Jan 28, 2017

White House says Putin call to Trump was congratulatory

Trump and Putin spoke on the phone today. The Russians said the focus was on how the U.S. and Russia could unite to fight ISIS. Here's the White House take:

President Donald J. Trump received a congratulatory call today from Russian President Vladimir Putin. The call lasted approximately one hour and ranged in topics from mutual cooperation in defeating ISIS to efforts in working together to achieve more peace throughout the world including Syria. The positive call was a significant start to improving the relationship between the United States and Russia that is in need of repair. Both President Trump and President Putin are hopeful that after today's call the two sides can move quickly to tackle terrorism and other important issues of mutual concern.

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World coronavirus updates

Data: The Center for Systems Science and Engineering at Johns Hopkins; Map: Axios Visuals

Countries where novel coronavirus cases are falling may be hit with a "second peak" if they relax restrictions too soon, World Health Organization emergencies chief Mike Ryan warned during a briefing Monday. "We're still very much in a phase where the disease is actually on the way up," he added.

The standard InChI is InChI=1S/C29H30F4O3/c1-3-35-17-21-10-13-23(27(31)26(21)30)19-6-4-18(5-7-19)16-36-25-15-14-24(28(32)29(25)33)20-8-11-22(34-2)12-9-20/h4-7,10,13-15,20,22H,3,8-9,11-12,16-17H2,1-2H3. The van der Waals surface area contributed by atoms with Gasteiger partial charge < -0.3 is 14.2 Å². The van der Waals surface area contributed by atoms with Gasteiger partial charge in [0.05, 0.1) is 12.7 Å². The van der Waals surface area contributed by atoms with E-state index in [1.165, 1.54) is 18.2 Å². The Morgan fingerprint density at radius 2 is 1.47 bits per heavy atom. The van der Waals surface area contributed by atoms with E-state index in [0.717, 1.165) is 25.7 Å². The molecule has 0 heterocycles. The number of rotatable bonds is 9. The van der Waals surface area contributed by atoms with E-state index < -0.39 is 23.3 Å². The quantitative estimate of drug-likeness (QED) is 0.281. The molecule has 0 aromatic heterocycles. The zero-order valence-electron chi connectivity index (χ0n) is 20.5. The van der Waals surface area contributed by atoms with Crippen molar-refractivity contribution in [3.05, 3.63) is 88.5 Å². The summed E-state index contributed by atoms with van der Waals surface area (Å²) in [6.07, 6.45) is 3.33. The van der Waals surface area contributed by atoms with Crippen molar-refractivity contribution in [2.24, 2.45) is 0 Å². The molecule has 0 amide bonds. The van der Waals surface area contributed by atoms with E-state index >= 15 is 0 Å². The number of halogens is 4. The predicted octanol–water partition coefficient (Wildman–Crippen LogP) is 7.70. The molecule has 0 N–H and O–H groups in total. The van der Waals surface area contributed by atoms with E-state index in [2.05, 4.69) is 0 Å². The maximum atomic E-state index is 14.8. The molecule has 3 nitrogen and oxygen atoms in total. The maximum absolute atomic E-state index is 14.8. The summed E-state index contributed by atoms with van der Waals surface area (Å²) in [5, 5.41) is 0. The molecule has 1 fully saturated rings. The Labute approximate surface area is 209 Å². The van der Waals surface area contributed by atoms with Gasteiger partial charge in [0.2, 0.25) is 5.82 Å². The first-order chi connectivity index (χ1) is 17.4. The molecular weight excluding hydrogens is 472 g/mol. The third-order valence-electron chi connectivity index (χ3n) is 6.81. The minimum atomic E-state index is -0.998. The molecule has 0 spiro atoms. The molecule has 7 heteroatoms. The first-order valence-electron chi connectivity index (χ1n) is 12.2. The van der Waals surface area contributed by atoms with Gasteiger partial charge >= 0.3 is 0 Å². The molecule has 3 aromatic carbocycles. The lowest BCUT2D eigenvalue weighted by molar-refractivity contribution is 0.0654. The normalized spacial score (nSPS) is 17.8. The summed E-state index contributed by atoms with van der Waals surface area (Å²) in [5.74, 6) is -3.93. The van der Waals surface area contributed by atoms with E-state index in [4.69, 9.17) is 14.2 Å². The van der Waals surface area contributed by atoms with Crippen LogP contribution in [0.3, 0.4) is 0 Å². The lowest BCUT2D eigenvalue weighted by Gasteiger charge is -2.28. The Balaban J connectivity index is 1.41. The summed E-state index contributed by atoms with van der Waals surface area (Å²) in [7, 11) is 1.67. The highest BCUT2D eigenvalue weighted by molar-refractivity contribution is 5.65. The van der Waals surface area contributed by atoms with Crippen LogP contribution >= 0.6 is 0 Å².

By the numbers: Brazil on Monday recorded for the first time more deaths from the novel coronavirus in a single day than the United States, Reuters notes. Brazil reported 807 deaths from COVID-19 in the past 24 hours, compared to 620 in the U.S. for the same period.

Palantir CEO reflects on work with ICE

Palantir CEO Alex Karp told "Axios on HBO" that there have "absolutely" been moments he wished the company hadn't taken a contract with Immigration and Customs Enforcement (ICE).

  • "Did I suffer? ... I've had some of my favorite employees leave," Karp told "Axios on HBO."

Michigan governor won't apologize for coronavirus lockdown

Michigan Gov. Gretchen Whitmer defended the strictness of her state's coronavirus lockdown in an interview with "Axios on HBO," saying it was necessary — despite the protests that have drawn national attention — because of how quickly the state's cases were rising.

The big picture: Whitmer, who has been a frequent target of President Trump, insisted that she had to act in the face of a lack of federal leadership — and that thousands more people in her state would have died without the lockdown.